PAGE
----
New law for domestic abuse put in place
5th January 2016
A new law has come into force in the UK that would see domestic abusers who control victims on social media or online face a prison sentence of up to five years. The law was brought in at the very end of 2015.
Those working as lawyers, solicitors and in other legal jobs and positions need to be aware of this new legislation, which aims to target abusers who use psychological and emotional abuse but do not use violence.
This new law means that cases that show evidence of repeated controlling or intimidating behaviour can now carry a jail sentence.
A range of abuses covered
The legislation covers a lot of different types of abuse, such as continued humiliation, intimidation, threats, surveillance of a person’s apps and social media accounts, controlling what someone wears and continually stopping a person from socialising.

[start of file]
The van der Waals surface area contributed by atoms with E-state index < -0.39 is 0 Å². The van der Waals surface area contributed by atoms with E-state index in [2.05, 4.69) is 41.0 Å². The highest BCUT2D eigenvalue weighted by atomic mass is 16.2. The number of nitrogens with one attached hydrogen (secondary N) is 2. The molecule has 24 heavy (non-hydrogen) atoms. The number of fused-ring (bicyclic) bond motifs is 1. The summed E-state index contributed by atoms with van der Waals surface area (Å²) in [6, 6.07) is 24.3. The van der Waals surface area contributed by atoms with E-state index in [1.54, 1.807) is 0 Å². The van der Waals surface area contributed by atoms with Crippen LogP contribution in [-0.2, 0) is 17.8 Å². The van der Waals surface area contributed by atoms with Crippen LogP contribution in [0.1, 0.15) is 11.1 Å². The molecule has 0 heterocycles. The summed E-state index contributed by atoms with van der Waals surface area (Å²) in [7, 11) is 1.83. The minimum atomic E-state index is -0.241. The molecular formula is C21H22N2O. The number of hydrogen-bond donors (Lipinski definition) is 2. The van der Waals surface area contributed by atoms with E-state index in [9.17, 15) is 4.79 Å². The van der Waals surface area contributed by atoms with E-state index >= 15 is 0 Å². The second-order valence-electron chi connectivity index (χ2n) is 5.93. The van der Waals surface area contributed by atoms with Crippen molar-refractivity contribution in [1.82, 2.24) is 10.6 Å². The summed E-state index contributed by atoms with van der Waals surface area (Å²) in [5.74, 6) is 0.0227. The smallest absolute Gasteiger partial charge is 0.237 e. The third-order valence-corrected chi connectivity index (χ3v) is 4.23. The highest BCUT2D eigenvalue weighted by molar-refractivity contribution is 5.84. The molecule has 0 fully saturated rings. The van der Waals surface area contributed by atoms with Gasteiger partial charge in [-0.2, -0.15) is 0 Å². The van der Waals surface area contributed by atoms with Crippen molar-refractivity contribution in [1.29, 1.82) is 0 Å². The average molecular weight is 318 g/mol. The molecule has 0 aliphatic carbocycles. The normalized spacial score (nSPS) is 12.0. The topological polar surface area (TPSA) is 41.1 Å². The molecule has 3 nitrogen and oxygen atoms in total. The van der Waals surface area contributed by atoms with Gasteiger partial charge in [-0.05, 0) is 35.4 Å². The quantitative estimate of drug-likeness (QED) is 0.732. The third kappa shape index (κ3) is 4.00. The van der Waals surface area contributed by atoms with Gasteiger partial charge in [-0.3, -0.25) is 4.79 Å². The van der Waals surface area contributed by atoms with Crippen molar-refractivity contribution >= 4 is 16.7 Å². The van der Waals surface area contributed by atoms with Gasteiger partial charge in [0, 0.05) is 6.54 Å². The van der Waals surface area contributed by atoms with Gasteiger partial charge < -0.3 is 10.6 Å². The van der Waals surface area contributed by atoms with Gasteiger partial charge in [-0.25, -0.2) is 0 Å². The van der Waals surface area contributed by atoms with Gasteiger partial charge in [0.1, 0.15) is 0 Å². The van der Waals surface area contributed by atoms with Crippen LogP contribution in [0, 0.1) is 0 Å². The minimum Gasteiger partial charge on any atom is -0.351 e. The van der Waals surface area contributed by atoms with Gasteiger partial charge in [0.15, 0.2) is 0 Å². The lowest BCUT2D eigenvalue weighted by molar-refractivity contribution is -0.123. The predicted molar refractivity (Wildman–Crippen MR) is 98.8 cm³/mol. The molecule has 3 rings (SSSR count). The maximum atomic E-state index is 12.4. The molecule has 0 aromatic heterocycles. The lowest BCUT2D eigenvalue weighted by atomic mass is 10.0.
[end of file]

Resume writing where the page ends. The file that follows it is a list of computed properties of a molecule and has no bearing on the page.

In an article on the BBC, the director of public prosecutions, Alison Saunders, added, “Controlling or coercive behaviour can limit victims' basic human rights, such as their freedom of movement and their independence.
“Victims can be frightened of the repercussions of not abiding by someone else's rules. Often they fear that violence will be used against them, or suffer from extreme psychological and emotional abuse.
“These new powers mean this behaviour, which is particularly relevant to cases of domestic abuse, can now be prosecuted in its own right.”
People working in solicitor and lawyer jobs should be aware that cases related to this new law will be heard in the magistrates’ or crown courts with evidence varying from bank records to emails.
The Home Office have announced that the controlling behaviour that has been alleged must have made the victim fear violence, have suffered huge distress or have been caused serious alarm by the actions of another.
To find out more about the offence and the new law, visit the Home Office website.
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